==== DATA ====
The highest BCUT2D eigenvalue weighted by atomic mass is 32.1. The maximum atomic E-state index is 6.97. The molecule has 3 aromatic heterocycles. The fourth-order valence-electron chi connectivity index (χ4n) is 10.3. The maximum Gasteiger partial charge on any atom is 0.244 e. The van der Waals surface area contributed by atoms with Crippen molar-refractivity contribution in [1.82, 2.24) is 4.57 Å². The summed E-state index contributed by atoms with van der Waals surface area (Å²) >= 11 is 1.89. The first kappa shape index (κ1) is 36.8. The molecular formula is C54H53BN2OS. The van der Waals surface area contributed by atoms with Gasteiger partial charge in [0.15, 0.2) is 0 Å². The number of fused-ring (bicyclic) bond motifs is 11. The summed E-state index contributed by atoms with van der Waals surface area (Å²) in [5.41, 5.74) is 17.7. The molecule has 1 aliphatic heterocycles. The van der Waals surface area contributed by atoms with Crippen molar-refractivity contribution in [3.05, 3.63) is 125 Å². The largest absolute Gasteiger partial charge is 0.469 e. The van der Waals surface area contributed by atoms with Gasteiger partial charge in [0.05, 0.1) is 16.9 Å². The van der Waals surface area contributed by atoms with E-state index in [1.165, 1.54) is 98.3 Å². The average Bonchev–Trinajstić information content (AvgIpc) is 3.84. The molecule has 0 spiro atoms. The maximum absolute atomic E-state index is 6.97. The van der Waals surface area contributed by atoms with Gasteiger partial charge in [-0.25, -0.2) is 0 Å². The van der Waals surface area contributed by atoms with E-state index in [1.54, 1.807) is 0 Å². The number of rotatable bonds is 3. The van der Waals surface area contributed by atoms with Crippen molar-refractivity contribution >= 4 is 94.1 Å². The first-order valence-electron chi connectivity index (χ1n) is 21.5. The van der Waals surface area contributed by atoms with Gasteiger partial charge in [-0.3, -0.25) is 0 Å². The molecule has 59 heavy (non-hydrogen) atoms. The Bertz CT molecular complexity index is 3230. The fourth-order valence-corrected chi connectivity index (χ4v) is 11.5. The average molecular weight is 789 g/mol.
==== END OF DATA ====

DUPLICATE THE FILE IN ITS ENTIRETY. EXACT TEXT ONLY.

The highest BCUT2D eigenvalue weighted by atomic mass is 32.1. The maximum atomic E-state index is 6.97. The molecule has 3 aromatic heterocycles. The fourth-order valence-electron chi connectivity index (χ4n) is 10.3. The maximum Gasteiger partial charge on any atom is 0.244 e. The van der Waals surface area contributed by atoms with Crippen molar-refractivity contribution in [1.82, 2.24) is 4.57 Å². The summed E-state index contributed by atoms with van der Waals surface area (Å²) >= 11 is 1.89. The first kappa shape index (κ1) is 36.8. The molecular formula is C54H53BN2OS. The van der Waals surface area contributed by atoms with Gasteiger partial charge in [0.15, 0.2) is 0 Å². The number of fused-ring (bicyclic) bond motifs is 11. The summed E-state index contributed by atoms with van der Waals surface area (Å²) in [5.41, 5.74) is 17.7. The molecule has 1 aliphatic heterocycles. The van der Waals surface area contributed by atoms with Crippen molar-refractivity contribution in [3.05, 3.63) is 125 Å². The largest absolute Gasteiger partial charge is 0.469 e. The van der Waals surface area contributed by atoms with Gasteiger partial charge in [0.05, 0.1) is 16.9 Å². The van der Waals surface area contributed by atoms with E-state index in [1.165, 1.54) is 98.3 Å². The average Bonchev–Trinajstić information content (AvgIpc) is 3.84. The molecule has 0 spiro atoms. The maximum absolute atomic E-state index is 6.97. The van der Waals surface area contributed by atoms with Gasteiger partial charge in [-0.25, -0.2) is 0 Å². The van der Waals surface area contributed by atoms with E-state index in [1.54, 1.807) is 0 Å². The number of rotatable bonds is 3. The van der Waals surface area contributed by atoms with Crippen molar-refractivity contribution >= 4 is 94.1 Å². The first-order valence-electron chi connectivity index (χ1n) is 21.5. The van der Waals surface area contributed by atoms with Gasteiger partial charge in [-0.3, -0.25) is 0 Å². The molecule has 59 heavy (non-hydrogen) atoms. The Bertz CT molecular complexity index is 3230. The fourth-order valence-corrected chi connectivity index (χ4v) is 11.5. The average molecular weight is 789 g/mol.